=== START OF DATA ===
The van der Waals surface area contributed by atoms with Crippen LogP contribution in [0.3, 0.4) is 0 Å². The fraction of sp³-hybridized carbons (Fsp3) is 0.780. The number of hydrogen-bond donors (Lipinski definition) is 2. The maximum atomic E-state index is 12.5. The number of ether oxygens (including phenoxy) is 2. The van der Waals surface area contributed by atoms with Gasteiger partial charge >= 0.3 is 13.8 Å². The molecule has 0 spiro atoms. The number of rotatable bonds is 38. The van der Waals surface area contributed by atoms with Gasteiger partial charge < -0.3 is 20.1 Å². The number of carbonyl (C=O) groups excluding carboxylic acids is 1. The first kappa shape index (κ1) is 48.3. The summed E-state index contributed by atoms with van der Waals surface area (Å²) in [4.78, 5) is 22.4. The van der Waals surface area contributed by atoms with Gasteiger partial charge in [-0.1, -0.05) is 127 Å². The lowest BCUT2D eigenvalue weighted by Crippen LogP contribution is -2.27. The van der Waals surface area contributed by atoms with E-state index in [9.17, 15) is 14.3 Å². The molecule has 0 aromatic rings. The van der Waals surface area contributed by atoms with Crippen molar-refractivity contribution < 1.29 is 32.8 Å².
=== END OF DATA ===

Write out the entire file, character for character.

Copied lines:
The van der Waals surface area contributed by atoms with Crippen LogP contribution in [0.3, 0.4) is 0 Å². The fraction of sp³-hybridized carbons (Fsp3) is 0.780. The number of hydrogen-bond donors (Lipinski definition) is 2. The maximum atomic E-state index is 12.5. The number of ether oxygens (including phenoxy) is 2. The van der Waals surface area contributed by atoms with Gasteiger partial charge >= 0.3 is 13.8 Å². The molecule has 0 spiro atoms. The number of rotatable bonds is 38. The van der Waals surface area contributed by atoms with Gasteiger partial charge < -0.3 is 20.1 Å². The number of carbonyl (C=O) groups excluding carboxylic acids is 1. The first kappa shape index (κ1) is 48.3. The summed E-state index contributed by atoms with van der Waals surface area (Å²) in [4.78, 5) is 22.4. The van der Waals surface area contributed by atoms with Gasteiger partial charge in [-0.1, -0.05) is 127 Å². The lowest BCUT2D eigenvalue weighted by Crippen LogP contribution is -2.27. The van der Waals surface area contributed by atoms with E-state index in [9.17, 15) is 14.3 Å². The molecule has 0 aromatic rings. The van der Waals surface area contributed by atoms with Crippen molar-refractivity contribution < 1.29 is 32.8 Å².